World's largest aircraft Airlander 10 delights crowds on maiden voyage
The world's largest aircraft has taken to the skies for a successful maiden voyage - its first since being revamped in the UK.
The 302ft-long (92-metre) Airlander 10 - part plane, part helicopter, part airship - loomed overhead at Cardington airfield in Bedfordshire as the sun started to set on Wednesday evening.
Photographers and plane spotters baked in the sun as they waited to see the aircraft, whose bulbous exterior has earned it the less-than-glamorous nickname "the flying bum", take off.
Crowds clapped and cheered as the craft soared above them during its first outing from the First World War hangar where it was revealed in March after undergoing "hundreds" of changes by Hybrid Air Vehicles (HAV) over two years.
First developed for the US government as a long-endurance surveillance aircraft, the British firm launched a campaign to return the craft to the sky after it fell foul of defence cutbacks.
HAV chief executive officer Stephen McGlennan said the team had been waiting for low winds for the launch but added the airship could "operate very happily" in 80 knots of wind.
He said: "Think of a big helicopter, a really giant helicopter. This can do the same thing that a helicopter can do - that's to say, provide air transportation for people and goods without the need for a runway - but this thing can take more over longer distances, it's cheaper and it's greener.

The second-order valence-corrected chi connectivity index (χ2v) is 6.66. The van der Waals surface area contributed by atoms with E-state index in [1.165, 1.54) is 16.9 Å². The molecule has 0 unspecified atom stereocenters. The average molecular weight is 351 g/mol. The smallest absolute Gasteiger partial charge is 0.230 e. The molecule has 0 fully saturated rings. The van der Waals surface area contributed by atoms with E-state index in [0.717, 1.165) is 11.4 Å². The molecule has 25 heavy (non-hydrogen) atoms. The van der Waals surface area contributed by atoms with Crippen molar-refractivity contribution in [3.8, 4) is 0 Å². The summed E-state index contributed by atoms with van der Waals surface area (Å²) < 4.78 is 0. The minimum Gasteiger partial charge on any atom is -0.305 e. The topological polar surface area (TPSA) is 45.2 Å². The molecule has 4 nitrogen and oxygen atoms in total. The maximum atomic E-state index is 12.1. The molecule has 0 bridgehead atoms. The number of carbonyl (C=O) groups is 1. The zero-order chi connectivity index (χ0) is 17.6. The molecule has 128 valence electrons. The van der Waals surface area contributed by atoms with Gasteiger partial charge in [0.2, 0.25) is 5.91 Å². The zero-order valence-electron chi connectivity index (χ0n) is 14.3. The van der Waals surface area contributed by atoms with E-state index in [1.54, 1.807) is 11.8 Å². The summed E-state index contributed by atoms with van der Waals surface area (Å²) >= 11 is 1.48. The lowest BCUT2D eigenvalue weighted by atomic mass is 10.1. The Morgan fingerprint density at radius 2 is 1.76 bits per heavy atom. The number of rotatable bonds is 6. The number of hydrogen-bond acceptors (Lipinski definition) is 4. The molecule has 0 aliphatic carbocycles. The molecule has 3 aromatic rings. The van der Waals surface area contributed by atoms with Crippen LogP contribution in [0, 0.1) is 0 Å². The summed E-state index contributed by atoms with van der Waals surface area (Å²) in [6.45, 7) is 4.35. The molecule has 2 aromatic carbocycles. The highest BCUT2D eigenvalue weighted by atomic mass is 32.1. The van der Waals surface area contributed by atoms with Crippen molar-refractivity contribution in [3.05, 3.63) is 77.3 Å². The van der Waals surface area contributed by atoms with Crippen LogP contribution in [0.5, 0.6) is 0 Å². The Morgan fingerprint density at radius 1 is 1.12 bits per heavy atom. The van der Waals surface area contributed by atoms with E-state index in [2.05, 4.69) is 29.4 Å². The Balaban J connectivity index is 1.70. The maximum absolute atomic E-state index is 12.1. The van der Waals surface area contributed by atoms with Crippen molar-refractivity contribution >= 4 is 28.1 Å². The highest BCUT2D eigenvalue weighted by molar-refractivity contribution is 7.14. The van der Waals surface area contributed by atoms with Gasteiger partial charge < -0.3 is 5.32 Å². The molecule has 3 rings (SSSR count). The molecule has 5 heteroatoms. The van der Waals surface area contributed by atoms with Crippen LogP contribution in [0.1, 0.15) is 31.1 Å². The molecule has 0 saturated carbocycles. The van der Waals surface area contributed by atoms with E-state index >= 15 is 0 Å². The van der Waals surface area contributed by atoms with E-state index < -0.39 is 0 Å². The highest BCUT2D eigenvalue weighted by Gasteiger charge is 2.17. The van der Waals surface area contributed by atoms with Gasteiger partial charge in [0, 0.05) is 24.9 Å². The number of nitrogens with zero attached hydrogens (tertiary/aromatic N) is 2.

"It's a great British innovation. It's a combination of an aircraft that has parts of normal fixed wing air craft, it's got helicopter, it's got airship."
The Airlander took off at approximately 7.40pm.
The Airlander performed one lap of the airfield before landing about half an hour later, with light fast fading and the moon visible in the sky.
It is about 50ft (15 metres) longer than the biggest passenger jets but its four engines appeared noticeably quieter than a plane or helicopter as it took to the skies.
Mr McGlennan, who is not a pilot but has practised flying the craft on a simulator, said it was "very simple" to manoeuvre.
He said: "It's a very stable, benign aircraft that responds very gently in flight, we expect it to be an unusually calm flight experience."
People have been practising to fly it for at least five years, he added.
The Airlander 10, which uses helium to become airborne, can travel at a speed of 92mph.
Wednesday's flight marks the beginning of 200 hours of test flights for the 143ft-wide (44-metre) and 85ft-high (26-metre) craft, which will be able to stay airborne for about five days during manned flights.
HAV claims it could be used for a variety of functions such as surveillance, communications, delivering aid and even passenger travel.
It is also hoped the Airlander 50 will eventually be developed, which would be able to transport 50 tonnes of freight.
Donna Seymour, 50, was one of the hundreds of spectators who waited patiently for hours ahead of the highly-anticipated take-off.
She said seeing it become airborne was "absolutely" worth the wait.
Ms Seymour added: "It was beautiful. It's just so unusual."
"I think it's quite appropriate," she joked, when asked what she thought of the aircraft's nickname.
She added that she would love to go on board in the future.